On the other hand, Kevin Love is a decent defender and a much better scorer. He picks up 11.5 rebounds a game compared to Green’s 6.8. He scores more than double the points (18.4 to 9) that Green does. So which one do you pick?
The answer is Green. The defensive organisation that he brings to the table is unparalled. His 1.4 steals and one block a game are double those of Love’s (0.7 and 0.5 respectively). His playmaking ability is ridiculous (4.1 assists to Love’s 2.4). And honestly when you have Curry, Thompson and Durant on your team, you don’t really need to score.
Pachulia/McGee/West vs Tristan
Ah, the battle of the centres. The most undervalued players on each team, these players do the dirty work behind the superstars. And when I say dirty work, I really mean it.
The Warriors deploy a three-headed monster in Zaza Pachulia, JaVale McGee and David West. Pachulia is the starter and a generally well rounded defender. He lumbers around, contesting shots and setting screens. Until things start going awry, he is a perfectly good player to have on the court.
When the going gets tough though, the Warriors look to McGee, the shot-blocking, slam-dunking Duracell bunny. He doesn’t play a lot of minutes but each of those is high impact.
West rounds it off with solid defence and intelligent passing (especially to Ian Clark) as he runs with the second unit.
On the other side, Tristan Thompson has been the iron man for the Cavaliers for a while now. He plays a lot of minutes and is a defensive force. He is also one of the best rebounders on either roster and has a good understanding with James. This one is a tough one to call as the Warriors’ monster is every bit as good as Tristan.
Klay vs Smith/Korver/Shumpert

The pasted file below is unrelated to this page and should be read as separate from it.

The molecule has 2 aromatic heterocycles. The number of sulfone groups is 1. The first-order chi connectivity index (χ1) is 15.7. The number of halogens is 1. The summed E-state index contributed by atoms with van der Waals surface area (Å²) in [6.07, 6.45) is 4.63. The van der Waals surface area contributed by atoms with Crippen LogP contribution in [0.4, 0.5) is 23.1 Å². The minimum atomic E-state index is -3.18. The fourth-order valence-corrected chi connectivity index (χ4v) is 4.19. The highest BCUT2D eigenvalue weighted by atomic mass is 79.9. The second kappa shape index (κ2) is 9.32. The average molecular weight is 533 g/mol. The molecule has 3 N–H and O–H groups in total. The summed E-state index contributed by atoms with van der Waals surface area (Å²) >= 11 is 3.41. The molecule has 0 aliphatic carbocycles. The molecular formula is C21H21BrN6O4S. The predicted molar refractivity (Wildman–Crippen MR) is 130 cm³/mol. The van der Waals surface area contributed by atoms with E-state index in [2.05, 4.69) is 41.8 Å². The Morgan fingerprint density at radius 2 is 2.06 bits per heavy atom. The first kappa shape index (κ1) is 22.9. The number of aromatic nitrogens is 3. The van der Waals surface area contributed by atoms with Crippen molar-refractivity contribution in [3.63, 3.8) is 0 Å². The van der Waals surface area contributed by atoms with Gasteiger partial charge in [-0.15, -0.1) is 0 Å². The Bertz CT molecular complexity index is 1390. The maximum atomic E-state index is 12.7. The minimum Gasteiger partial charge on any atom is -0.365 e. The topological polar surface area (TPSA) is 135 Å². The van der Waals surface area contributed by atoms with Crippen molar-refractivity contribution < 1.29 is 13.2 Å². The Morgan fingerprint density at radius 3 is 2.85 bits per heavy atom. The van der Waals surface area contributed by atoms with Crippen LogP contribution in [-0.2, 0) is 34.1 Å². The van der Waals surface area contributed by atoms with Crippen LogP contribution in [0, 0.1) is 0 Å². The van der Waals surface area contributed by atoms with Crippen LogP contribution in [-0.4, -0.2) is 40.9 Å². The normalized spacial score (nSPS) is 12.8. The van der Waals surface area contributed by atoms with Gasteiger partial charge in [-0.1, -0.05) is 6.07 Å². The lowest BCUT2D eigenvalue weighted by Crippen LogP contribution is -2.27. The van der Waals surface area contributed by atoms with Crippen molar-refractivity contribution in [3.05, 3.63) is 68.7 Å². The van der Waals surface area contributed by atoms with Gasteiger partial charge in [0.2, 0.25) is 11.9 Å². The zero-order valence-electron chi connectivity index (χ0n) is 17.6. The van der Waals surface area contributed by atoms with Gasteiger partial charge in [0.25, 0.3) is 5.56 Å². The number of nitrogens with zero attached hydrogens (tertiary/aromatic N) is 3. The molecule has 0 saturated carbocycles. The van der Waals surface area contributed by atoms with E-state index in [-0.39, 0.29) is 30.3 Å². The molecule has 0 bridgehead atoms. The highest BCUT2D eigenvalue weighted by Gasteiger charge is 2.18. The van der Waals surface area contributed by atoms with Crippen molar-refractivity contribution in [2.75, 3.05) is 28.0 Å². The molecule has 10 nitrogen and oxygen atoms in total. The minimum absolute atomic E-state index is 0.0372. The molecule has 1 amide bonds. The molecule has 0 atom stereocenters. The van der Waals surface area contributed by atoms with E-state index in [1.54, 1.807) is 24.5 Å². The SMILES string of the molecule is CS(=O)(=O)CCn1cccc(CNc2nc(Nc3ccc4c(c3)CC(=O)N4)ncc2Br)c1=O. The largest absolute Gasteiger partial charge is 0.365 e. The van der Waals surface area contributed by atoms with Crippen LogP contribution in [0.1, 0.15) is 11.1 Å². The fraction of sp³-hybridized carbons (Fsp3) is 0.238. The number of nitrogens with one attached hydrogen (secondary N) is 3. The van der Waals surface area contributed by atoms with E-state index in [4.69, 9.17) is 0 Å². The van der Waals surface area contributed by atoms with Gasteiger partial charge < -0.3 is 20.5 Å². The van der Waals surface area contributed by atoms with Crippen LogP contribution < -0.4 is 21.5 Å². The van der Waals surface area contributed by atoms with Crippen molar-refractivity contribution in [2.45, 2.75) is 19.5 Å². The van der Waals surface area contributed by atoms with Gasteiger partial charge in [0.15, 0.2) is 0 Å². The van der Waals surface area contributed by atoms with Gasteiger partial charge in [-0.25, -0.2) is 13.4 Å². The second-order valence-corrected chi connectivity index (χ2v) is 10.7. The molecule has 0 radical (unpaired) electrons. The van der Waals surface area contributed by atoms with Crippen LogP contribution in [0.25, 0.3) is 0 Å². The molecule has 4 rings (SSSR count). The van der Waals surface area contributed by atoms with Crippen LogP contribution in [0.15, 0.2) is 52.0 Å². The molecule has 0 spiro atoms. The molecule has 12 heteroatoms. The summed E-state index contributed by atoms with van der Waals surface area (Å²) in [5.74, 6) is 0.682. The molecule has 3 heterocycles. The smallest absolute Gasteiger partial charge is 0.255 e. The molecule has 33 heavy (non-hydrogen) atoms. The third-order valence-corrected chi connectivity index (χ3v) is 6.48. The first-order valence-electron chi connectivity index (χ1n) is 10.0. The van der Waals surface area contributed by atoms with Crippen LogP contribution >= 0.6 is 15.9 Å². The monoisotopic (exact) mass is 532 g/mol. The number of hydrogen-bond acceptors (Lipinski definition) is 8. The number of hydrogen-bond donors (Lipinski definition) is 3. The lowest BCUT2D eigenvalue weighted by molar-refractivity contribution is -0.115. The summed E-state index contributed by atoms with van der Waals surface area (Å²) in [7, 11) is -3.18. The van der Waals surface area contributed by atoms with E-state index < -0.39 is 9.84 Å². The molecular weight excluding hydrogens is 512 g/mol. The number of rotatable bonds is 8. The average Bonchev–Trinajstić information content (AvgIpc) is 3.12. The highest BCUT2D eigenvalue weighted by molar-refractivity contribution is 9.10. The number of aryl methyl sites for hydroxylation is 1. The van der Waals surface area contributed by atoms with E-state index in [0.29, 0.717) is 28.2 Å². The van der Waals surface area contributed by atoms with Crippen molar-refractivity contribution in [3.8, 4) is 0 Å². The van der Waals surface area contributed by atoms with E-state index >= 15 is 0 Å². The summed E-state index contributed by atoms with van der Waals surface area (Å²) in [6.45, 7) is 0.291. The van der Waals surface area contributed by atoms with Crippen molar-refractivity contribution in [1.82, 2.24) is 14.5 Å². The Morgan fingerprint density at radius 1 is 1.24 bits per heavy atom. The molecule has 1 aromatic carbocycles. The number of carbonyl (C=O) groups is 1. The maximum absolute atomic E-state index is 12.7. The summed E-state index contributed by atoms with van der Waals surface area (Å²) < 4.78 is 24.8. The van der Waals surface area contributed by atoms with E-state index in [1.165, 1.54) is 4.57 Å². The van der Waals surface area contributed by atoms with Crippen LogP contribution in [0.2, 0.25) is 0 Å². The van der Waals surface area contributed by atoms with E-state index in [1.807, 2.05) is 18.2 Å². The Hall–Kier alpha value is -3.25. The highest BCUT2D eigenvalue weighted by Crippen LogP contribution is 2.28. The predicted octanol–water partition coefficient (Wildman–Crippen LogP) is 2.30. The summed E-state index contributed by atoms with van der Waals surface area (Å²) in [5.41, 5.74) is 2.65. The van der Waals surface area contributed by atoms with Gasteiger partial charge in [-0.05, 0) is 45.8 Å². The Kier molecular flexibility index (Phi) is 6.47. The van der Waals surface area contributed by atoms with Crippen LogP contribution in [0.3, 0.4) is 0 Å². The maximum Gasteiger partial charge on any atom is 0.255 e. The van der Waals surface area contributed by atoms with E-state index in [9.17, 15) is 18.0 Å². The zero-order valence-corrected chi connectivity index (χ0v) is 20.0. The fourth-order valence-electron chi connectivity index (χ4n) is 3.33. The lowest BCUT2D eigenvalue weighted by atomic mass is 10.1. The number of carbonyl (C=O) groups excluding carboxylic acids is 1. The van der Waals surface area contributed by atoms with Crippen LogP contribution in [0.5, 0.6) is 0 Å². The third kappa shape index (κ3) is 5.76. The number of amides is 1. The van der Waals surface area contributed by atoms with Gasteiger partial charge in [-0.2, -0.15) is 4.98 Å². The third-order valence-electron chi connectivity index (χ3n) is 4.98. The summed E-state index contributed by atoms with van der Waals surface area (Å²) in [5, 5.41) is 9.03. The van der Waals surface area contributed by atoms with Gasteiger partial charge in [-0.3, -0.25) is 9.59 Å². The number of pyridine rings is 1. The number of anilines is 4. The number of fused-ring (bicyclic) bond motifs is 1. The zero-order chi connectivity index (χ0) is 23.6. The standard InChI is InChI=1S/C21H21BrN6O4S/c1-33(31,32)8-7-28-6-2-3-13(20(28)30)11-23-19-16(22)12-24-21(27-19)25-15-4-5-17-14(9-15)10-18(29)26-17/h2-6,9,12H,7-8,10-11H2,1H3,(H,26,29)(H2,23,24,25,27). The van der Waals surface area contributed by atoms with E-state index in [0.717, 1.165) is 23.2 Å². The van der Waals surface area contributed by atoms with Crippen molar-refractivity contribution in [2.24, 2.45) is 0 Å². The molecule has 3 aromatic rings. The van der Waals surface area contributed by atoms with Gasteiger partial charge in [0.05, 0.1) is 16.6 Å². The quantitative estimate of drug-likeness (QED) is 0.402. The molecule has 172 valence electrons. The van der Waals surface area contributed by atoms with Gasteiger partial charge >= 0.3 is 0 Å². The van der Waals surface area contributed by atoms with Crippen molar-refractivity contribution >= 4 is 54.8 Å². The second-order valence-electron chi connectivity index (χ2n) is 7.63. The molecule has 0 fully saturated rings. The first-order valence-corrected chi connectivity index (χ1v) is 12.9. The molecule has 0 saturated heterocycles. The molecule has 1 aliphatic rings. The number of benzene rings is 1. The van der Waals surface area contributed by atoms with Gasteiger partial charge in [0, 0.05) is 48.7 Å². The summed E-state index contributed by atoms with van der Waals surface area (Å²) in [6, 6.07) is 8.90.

The shooting guard is where the battle will be lost or won. This is the position that the Cavaliers haven’t quite locked down. It’s mostly JR Smith holding the fort but Kyle Korver and Iman Shumpert play important minutes for them. Smith has a respectable effective shooting percentage of 51.1% and plays well with Irving and James. He’s also a weirdly good defender.
Shumpert’s game has picked up this season. He was generally a low thirties three point shooter but has shot 47.1% in these playoffs. Korver of course is a three point god who’s ahead of Curry on the all-time three pointer list. But his playing since 2004 is a factor in that.
The thing is, none of them can score as relentlessly as Klay.
Standard Klay, who shoots 41.9% from the three point line and was good for 22.3 points a game this year while playing the most minutes for the team, would be a shoo-in to win this match-up.
Except Klay has gone cold these playoffs. For a team which won all of its matches, this was the sore sticking point. Klay shot 36.4% from the three point line these playoffs. That’s compared to the 42.4% he shot last year in the playoffs. He also missed a lot of open look threes. You know the ones in which his teammates start celebrating even before he shoots.
His plus-minus is still decent because he’s a good defender but unless his shooting picks up, James will carry the Cavaliers through. However, Klay can get ridiculously hot as the Indiana Pacers found out. If he starts firing, Curry-Thompson-Durant will surely be too much for the Cavaliers to handle.
Winner: Klay Thompson and the Golden State Warriors
Updated Date: Jun 01, 2017 14:19 PM